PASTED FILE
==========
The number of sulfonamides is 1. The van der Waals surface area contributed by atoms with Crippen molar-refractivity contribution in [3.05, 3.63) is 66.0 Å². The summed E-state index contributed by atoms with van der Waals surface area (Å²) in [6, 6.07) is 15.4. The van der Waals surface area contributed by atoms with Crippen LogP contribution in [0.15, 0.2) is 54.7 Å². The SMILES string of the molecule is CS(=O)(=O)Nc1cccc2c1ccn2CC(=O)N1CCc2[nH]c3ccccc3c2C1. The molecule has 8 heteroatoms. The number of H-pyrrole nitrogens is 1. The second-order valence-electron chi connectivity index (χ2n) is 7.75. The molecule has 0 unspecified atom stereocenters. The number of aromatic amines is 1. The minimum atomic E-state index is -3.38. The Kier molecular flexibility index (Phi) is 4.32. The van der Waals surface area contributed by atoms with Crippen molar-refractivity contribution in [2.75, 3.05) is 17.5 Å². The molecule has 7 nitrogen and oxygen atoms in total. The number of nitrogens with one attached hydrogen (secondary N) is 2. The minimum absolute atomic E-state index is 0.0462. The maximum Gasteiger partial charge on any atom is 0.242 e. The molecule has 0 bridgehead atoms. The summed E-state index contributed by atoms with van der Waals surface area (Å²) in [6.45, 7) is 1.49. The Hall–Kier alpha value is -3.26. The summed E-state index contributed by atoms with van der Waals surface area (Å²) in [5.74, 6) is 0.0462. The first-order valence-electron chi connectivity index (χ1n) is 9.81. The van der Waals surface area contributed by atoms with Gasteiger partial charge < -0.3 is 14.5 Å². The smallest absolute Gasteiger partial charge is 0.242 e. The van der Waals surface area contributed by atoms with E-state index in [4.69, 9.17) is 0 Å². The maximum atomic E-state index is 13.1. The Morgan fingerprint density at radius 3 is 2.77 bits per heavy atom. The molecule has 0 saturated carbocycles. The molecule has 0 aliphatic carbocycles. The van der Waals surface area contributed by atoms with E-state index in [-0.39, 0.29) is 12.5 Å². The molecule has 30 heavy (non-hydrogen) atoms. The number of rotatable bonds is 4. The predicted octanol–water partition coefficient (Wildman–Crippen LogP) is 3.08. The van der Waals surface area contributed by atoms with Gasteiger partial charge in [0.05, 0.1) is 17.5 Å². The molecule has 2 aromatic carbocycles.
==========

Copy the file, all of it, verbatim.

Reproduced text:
The number of sulfonamides is 1. The van der Waals surface area contributed by atoms with Crippen molar-refractivity contribution in [3.05, 3.63) is 66.0 Å². The summed E-state index contributed by atoms with van der Waals surface area (Å²) in [6, 6.07) is 15.4. The van der Waals surface area contributed by atoms with Crippen LogP contribution in [0.15, 0.2) is 54.7 Å². The SMILES string of the molecule is CS(=O)(=O)Nc1cccc2c1ccn2CC(=O)N1CCc2[nH]c3ccccc3c2C1. The molecule has 8 heteroatoms. The number of H-pyrrole nitrogens is 1. The second-order valence-electron chi connectivity index (χ2n) is 7.75. The molecule has 0 unspecified atom stereocenters. The number of aromatic amines is 1. The minimum atomic E-state index is -3.38. The Kier molecular flexibility index (Phi) is 4.32. The van der Waals surface area contributed by atoms with Crippen molar-refractivity contribution in [2.75, 3.05) is 17.5 Å². The molecule has 7 nitrogen and oxygen atoms in total. The number of nitrogens with one attached hydrogen (secondary N) is 2. The minimum absolute atomic E-state index is 0.0462. The maximum Gasteiger partial charge on any atom is 0.242 e. The molecule has 0 bridgehead atoms. The summed E-state index contributed by atoms with van der Waals surface area (Å²) in [6.45, 7) is 1.49. The Hall–Kier alpha value is -3.26. The summed E-state index contributed by atoms with van der Waals surface area (Å²) in [5.74, 6) is 0.0462. The first-order valence-electron chi connectivity index (χ1n) is 9.81. The van der Waals surface area contributed by atoms with Gasteiger partial charge < -0.3 is 14.5 Å². The smallest absolute Gasteiger partial charge is 0.242 e. The van der Waals surface area contributed by atoms with E-state index in [4.69, 9.17) is 0 Å². The maximum atomic E-state index is 13.1. The Morgan fingerprint density at radius 3 is 2.77 bits per heavy atom. The molecule has 0 saturated carbocycles. The molecule has 0 aliphatic carbocycles. The van der Waals surface area contributed by atoms with E-state index in [-0.39, 0.29) is 12.5 Å². The molecule has 30 heavy (non-hydrogen) atoms. The number of rotatable bonds is 4. The predicted octanol–water partition coefficient (Wildman–Crippen LogP) is 3.08. The van der Waals surface area contributed by atoms with Gasteiger partial charge in [0.05, 0.1) is 17.5 Å². The molecule has 2 aromatic carbocycles.